Letters from the Issue of November 29, 2001

I Bake, Therefore I Pan: Excuse me, but am I the only one who thinks Miami is clueless about dough?

Three years ago I had the culinary misfortune of spending two months in Venezuela and can regrettably say my gagging reflexes were never so violently tested. I spent many intimate meals getting to know a pineapple, the only Venezuelan victual that did not taste like I was licking the pavement at an Amoco station. I will be as diplomatic as my current rage allows by stating that Venezuelan cuisine (and I use the term charitably) should be perfected in Venezuela before being attempted abroad.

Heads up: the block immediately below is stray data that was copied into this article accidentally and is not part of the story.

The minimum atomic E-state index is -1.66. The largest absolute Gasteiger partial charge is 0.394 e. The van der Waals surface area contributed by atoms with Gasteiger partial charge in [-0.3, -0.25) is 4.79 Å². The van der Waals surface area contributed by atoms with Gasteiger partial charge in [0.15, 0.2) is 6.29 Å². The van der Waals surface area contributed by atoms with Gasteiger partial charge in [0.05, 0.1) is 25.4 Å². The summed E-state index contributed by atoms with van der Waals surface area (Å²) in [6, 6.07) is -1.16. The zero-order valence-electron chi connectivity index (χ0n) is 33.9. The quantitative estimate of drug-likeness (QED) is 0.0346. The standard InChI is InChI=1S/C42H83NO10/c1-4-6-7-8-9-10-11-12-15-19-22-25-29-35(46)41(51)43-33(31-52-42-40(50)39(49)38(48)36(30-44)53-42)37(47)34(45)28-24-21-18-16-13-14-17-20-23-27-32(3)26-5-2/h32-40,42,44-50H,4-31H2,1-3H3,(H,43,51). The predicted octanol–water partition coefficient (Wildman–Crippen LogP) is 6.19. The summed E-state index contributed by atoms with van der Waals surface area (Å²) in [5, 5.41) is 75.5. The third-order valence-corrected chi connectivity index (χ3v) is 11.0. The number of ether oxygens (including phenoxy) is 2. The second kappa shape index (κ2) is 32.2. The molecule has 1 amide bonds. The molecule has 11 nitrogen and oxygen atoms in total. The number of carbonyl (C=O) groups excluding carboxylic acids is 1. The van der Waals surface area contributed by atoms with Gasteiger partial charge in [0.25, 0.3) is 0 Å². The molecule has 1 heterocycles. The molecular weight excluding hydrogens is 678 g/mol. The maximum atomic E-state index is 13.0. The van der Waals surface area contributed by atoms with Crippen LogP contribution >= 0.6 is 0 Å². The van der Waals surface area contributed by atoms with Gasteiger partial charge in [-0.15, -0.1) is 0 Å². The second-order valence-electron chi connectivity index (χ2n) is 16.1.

Being a pastry chef, I may hold some unrealistic expectations. I have savored the flaky beauty of all-butter puff pastry, and I know the glory of a fresh napoleon made with vanilla bean pastry cream. When a food critic cannot differentiate between quality and swill as it applies to bakeries, I feel obliged to speak out. And what if he does know the difference but is just one of Don Pan's henchmen intent on promoting blasphemous baked goods? I know it sounds harsh, but how else to explain why an epicure like Mr. Klein would so misguidedly praise Don Pan? How sad that he does not frequent a bakery where the cream is fresh, the fruit real, and the frostings are not borne of powder.

I will end with a heartfelt prayer for all the noble bakers out there who are up all night, kneading lovingly. May their plight not be in vain. May they continue to do what Don Pan can't do.

Elisa Valderrama

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